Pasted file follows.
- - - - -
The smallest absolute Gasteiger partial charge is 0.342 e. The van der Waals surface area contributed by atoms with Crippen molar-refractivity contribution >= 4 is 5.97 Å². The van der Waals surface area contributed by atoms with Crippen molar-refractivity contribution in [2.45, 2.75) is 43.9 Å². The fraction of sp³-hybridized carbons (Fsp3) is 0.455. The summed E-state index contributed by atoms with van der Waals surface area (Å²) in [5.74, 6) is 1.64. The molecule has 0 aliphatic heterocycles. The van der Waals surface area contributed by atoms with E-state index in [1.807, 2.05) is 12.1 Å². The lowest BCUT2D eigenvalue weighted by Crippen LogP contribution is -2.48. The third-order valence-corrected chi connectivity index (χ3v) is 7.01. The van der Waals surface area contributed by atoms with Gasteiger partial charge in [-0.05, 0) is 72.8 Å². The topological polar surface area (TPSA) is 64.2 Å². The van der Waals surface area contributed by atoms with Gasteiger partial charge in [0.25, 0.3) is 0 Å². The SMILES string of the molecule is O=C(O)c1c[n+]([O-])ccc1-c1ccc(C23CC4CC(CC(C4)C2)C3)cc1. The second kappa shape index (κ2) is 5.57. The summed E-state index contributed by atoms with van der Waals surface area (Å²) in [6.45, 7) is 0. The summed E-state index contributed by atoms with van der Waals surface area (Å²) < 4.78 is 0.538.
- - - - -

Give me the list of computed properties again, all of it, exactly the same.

The smallest absolute Gasteiger partial charge is 0.342 e. The van der Waals surface area contributed by atoms with Crippen molar-refractivity contribution >= 4 is 5.97 Å². The van der Waals surface area contributed by atoms with Crippen molar-refractivity contribution in [2.45, 2.75) is 43.9 Å². The fraction of sp³-hybridized carbons (Fsp3) is 0.455. The summed E-state index contributed by atoms with van der Waals surface area (Å²) in [5.74, 6) is 1.64. The molecule has 0 aliphatic heterocycles. The van der Waals surface area contributed by atoms with E-state index in [1.807, 2.05) is 12.1 Å². The lowest BCUT2D eigenvalue weighted by Crippen LogP contribution is -2.48. The third-order valence-corrected chi connectivity index (χ3v) is 7.01. The van der Waals surface area contributed by atoms with Gasteiger partial charge in [-0.05, 0) is 72.8 Å². The topological polar surface area (TPSA) is 64.2 Å². The van der Waals surface area contributed by atoms with Gasteiger partial charge in [0.25, 0.3) is 0 Å². The SMILES string of the molecule is O=C(O)c1c[n+]([O-])ccc1-c1ccc(C23CC4CC(CC(C4)C2)C3)cc1. The second kappa shape index (κ2) is 5.57. The summed E-state index contributed by atoms with van der Waals surface area (Å²) in [6.45, 7) is 0. The summed E-state index contributed by atoms with van der Waals surface area (Å²) < 4.78 is 0.538.